Although I am an avid reader, I am still a very picky person when it comes to books. I have not yet determined my reading taste exactly, so I am still running on trial and error. This year I struck gold as I read a couple of extraordinary books in a row during lockdown, but we can’t always be so fortunate. Here are some of the books I didn’t finish, and why.
Bridget Jones: The Edge of Reason by Helen Fielding
- Genre: adult fiction
- First published: November 18th, 1999
I started reading a lot more when I joined the Sheffield library and went on search for titles that interested me. Around this time the movie Bridget Jones’ Baby had just come out, and this is when I realised I’d never read part two of the book series: The Edge of Reason.
In school I had done an essay comparing Pride & Prejudice and Bridget Jones, so at one point I had had a genuine interest in the Bridget Jones universe. However, I found that I was now way past it. Whereas teen me had enjoyed Bridget’s silly adventures, my adult self no longer had any interest in them whatsoever. Years earlier I had found the writing style entertaining, but as an adult I merely felt irritated. So that was my goodbye to Bridget Jones.
What I enjoyed instead: Eleanor Olliphant Is Completely Fine by Gail Honeyman
The Seven or Eight Deaths of Stella Fortuna by Juliet Grames
- Genre: adult fiction
- First published: May 7th, 2019
This book I spontaneously picked up for some light summer reading. It is rare for me not to go into in-depth research on what a book is like and whether it would be suitable for me, but this time I figured I take a shot. Unfortunately, it missed the mark for me.
Straight at the beginning I found that the author was sharing too many historical details that distracted from the story. I’m very happy they majored in history, but I didn’t need this list of historical facts about a tiny town in Italy I’ve never even heard of.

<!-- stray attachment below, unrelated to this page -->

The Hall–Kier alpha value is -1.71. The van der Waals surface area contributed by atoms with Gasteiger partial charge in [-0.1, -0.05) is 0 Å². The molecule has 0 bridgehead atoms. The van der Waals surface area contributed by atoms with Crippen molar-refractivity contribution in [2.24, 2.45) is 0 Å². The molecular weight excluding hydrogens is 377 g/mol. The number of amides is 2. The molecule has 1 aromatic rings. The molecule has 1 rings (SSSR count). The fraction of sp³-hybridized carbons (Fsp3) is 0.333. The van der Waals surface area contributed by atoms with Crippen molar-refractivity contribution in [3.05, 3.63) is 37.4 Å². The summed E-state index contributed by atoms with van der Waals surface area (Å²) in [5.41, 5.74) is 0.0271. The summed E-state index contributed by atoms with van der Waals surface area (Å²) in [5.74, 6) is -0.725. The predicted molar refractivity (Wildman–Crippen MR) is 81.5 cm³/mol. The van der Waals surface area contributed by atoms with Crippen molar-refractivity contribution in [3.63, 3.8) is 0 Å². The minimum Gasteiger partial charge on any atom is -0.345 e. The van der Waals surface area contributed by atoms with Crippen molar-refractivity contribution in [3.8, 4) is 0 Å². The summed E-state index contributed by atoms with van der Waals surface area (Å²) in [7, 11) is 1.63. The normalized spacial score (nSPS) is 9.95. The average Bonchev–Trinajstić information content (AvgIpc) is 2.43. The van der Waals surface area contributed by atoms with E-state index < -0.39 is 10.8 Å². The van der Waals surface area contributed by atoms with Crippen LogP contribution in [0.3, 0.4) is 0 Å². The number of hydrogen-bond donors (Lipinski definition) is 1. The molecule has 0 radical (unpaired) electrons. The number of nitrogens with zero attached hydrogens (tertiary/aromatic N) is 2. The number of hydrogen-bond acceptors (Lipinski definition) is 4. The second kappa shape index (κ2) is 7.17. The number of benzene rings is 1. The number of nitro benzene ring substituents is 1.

Besides that, something felt missing. Many times as the author was going down the list of Stella’s almost-deaths and tragedies, I felt little to no emotional connection to the story at all. I wondered if it was just me, but I found a review online that said the same thing, so I would hereby like to confirm that I am not completely lacking in emotion. It just felt like the author was a little too pragmatic with the storyline, and failed to draw that important emotional connection.
Lastly, the almost-deaths and other nasty occurrences were described in a gruesome detail that just does not suit me. I drew the line when someone lost an eye out of the blue. I closed the book and never opened it again.
I am afraid this novel has been proof that a spontaneous buy is not for me. I need to do well-invested research before making a literary purchase!
What I read instead: Sense and Sensibility by Jane Austen
White Fragility by Robin Diangelo
- Genre: non-fiction
- First published: June 26th, 2018
Yiiikes, this one has my blood boiling just thinking about it. I would like to give you a critical review of the content but I’m afraid I won’t be able to do so, as I only managed to get 40 pages in.
I have a lot of issues with the language in this book: most of all, I felt like I was back at uni trying to fight my way through dense research articles. Except this time, I was doing it completely voluntarily. I literally fell asleep every two pages. That means I must have taken about 20 naps while reading this book.
Because it is so densely written, this book feels much less accessible to the general public. As if racism as a topic isn’t yet uncomfortable enough, adding dull academic language to the mix only makes matters worse. The language DiAngelo uses feels elite, and in my opinion, will only speak to the elite. On top of that, this choice of language makes it feel like DiAngelo is talking down to the reader. Why not just explain your thoughts in simpler terms? Reminder: using big words does not necessarily make your argument valid!
As I was trying to figure out what it was I didn’t like about this book, I came across this review by John McWohrter, which called out some of the problematic issues with White Fragility. It confirmed one particular feeling in me: this book feels like a punishment. Although I had only read forty pages, I kept wondering where the actual educational bit would come in. DiAngelo tone did not motivate change or encourage ways in which to be an anti-racist. Moreover, aforementioned review explains how the book talks down to black people. That is literally the exact opposite of what it should be doing.
What I’ve started reading instead: So You Want To Talk About Race by Ijeoma Oluo. It is much more accessible and lighter read, and written by a queer black person.